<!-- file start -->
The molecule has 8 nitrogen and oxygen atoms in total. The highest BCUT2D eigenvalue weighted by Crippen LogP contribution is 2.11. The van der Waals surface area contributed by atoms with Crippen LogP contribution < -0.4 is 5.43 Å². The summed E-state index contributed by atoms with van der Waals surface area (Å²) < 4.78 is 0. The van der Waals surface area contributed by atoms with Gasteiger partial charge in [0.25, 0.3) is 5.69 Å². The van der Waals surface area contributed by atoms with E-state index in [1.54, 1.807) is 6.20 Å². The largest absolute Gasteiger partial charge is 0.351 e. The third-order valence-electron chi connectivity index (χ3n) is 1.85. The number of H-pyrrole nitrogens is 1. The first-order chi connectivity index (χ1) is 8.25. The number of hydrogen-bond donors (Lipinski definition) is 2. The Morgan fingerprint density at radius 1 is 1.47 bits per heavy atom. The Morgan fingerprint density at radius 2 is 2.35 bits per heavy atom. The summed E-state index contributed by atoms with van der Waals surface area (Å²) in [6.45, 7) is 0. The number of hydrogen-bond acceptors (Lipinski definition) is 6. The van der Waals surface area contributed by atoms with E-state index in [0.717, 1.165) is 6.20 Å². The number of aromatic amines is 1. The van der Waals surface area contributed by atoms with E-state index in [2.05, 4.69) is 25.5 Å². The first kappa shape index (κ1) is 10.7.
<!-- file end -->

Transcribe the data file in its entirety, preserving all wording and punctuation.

The molecule has 8 nitrogen and oxygen atoms in total. The highest BCUT2D eigenvalue weighted by Crippen LogP contribution is 2.11. The van der Waals surface area contributed by atoms with Crippen LogP contribution < -0.4 is 5.43 Å². The summed E-state index contributed by atoms with van der Waals surface area (Å²) < 4.78 is 0. The van der Waals surface area contributed by atoms with Gasteiger partial charge in [0.25, 0.3) is 5.69 Å². The van der Waals surface area contributed by atoms with E-state index in [1.54, 1.807) is 6.20 Å². The largest absolute Gasteiger partial charge is 0.351 e. The third-order valence-electron chi connectivity index (χ3n) is 1.85. The number of H-pyrrole nitrogens is 1. The first-order chi connectivity index (χ1) is 8.25. The number of hydrogen-bond donors (Lipinski definition) is 2. The Morgan fingerprint density at radius 1 is 1.47 bits per heavy atom. The Morgan fingerprint density at radius 2 is 2.35 bits per heavy atom. The summed E-state index contributed by atoms with van der Waals surface area (Å²) in [6.45, 7) is 0. The number of hydrogen-bond acceptors (Lipinski definition) is 6. The van der Waals surface area contributed by atoms with E-state index in [0.717, 1.165) is 6.20 Å². The number of aromatic amines is 1. The van der Waals surface area contributed by atoms with E-state index in [2.05, 4.69) is 25.5 Å². The first kappa shape index (κ1) is 10.7.